Nick Faldo: 'I remember it being the first time that my stomach churned all day'

Brian Viner Interviews: From winning his first Ryder Cup points just six years after picking up a club, Europe's captain in 2008 has seen it all - from the street-smart savvy of Tony Jacklin to the in-your-face passion of Seve Ballesteros
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The Independent Online

Nick Faldo might no longer be Europe's all-time leading Ryder Cup points-scorer by Sunday evening, not if Colin Montgomerie has a good three days at the K Club, but Faldo will have other things on his mind by then. By the time the captains, Ian Woosnam and Tom Lehman, have done with the congratulations and commiserations, the countdown to Faldo's own stint as European captain - at Valhalla, Kentucky, in 2008 - will have begun.

Yet he is not apprehensive, he insists, not even following the brouhaha that erupted when the rejected Thomas Bjorn labelled Woosnam's captaincy "pathetic", and Woosnam, in turn, said that he would never want to take the job again. "No, I'm not apprehensive at all," says Faldo, making himself comfortable on a capacious sofa at Sunningdale Golf Club. "I missed most of that because I was whizzing around the world at the time. And I've got a long way to go before I start my role. I have my own ideas about how I want to communicate with the players."

Whether this is a dig at his old partner Woosnam, whose communication skills were derided by Bjorn, is unclear. Probably not, because Faldo plainly does not want to rock any boats. Besides, his own communication skills have received plenty of criticism in the past, notably at Kiawah Island in 1991 when he offered little encouragement to his foursomes partner David Gilford, and the pair were walloped 7 and 6 by Paul Azinger and Mark O'Meara.

These days, Faldo actually makes a living as a communicator, and does it rather well. He is at the K Club commentating for Sky, but will not, he says, venture anywhere near the European team room. After all, he knows that even a simple good-luck message can fuel controversy. It is seven years since Mark James notoriously consigned his to the bin at Brookline, but the hurt lingers.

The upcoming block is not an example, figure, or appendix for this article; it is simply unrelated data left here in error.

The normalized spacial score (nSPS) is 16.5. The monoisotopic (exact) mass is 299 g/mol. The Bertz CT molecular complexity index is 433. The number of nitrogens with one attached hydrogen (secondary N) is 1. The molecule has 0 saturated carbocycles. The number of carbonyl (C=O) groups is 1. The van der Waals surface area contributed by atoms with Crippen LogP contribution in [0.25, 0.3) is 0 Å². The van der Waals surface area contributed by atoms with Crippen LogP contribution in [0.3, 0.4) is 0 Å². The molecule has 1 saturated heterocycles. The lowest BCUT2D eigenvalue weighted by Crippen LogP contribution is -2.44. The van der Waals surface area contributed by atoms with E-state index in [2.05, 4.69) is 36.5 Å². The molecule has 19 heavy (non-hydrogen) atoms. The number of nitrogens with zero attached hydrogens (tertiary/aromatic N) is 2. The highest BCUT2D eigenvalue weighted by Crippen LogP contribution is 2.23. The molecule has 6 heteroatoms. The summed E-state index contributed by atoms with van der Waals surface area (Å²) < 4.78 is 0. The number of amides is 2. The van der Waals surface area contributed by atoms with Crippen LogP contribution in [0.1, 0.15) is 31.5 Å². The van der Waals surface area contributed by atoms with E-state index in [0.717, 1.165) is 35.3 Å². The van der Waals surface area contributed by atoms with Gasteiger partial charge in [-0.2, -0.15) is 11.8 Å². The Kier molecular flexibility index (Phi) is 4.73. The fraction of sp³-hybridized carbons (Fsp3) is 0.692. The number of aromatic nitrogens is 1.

We'll come to Ryder Cups past and future, but to start with let's concentrate on the present. The Europeans have won four out of the last five; does he expect Woosnam's team to make it five out of six?

"Obviously, I hope so," he says. "But I think it's going to be a long, hard battle, especially if a bit of Irish weather comes in. There's this idea that wind and rain will help our guys, but America gets thrown an awful lot of funny weather, you know. Those guys play in all sorts of conditions. And they might have more rookies, but they all have the motivation of putting a feather in their cap by beating a Monty [Colin Montgomerie] or an Olly [Jose Maria Olazabal].

"Of course, there are certain advantages to playing in front of a home crowd, and the home captain can make little tweaks to the course to suit his players. I remember when Lee Trevino said his team were very happy with the golf course at The Belfry and they'd be even more comfortable if the greens were a little quicker, so Tony Jacklin said 'Right, blades up'." Faldo laughs. He means that the greenkeepers were ordered by Jacklin to restrain themselves with their mowers. "But having said that, these are top golfers who have to adapt to a new golf course every week. It's difficult to throw them a real curve ball."

Sticking with baseball metaphors, why is it, does he think, that Tiger Woods has never really stepped up to the plate in a Ryder Cup? Faldo has plenty of opinions about Woods, and by voicing some of them during a commentary for ABC during a tournament in San Diego last season - in particular, by suggesting that the Woods practice swing was too casual - he mightily displeased the world No 1. When they were duly paired together for the first two rounds of the Open at Hoylake, the media watched gleefully for signs of mutual antagonism. So a question to Faldo about Tiger is loaded with baggage.

"I don't know. It's a tough one, very difficult to answer. He's such a big scalp, so that's partly it. On paper, he's two-up on the first tee, but that can fire up his opponent, like it did [Costantino] Rocca years ago. At Valderrama, when [Lee] Westwood and I beat him and [Mark] O'Meara, the golf course just didn't suit him. He couldn't hit his driver how he wanted to because every fairway was lined with cork trees. But he's a much more experienced player now. This time he really needs to lead the team and I think he's ready to step up to do that."

Speaking of a course that suits, there has been plenty of speculation these last few days that the K Club's Palmer course, an American-style layout named after an American legend, might favour the visitors. Faldo, however, thinks that the only people not favoured by the course will be the spectators.

"I'm just not sure how they're going to get that many people round a tree-lined, lake-lined golf course. Ireland is famous for its links courses and I think it's a shame it hasn't gone to a links. Portmarnock, Portrush, Royal County Down, there's no shortage. It's all driven by marketing these days - that's why the Ryder Cup went to the good old Belfry, because it's the home of the PGA - but I'm sure they could still generate marketing and put the players on an awesome golf course. And links are much better for spectators. There are so many vantage points, which you need when you've got 20,000 people following four matches. I think people are going to be very disappointed at how much effort they've gone to and how little golf they will see."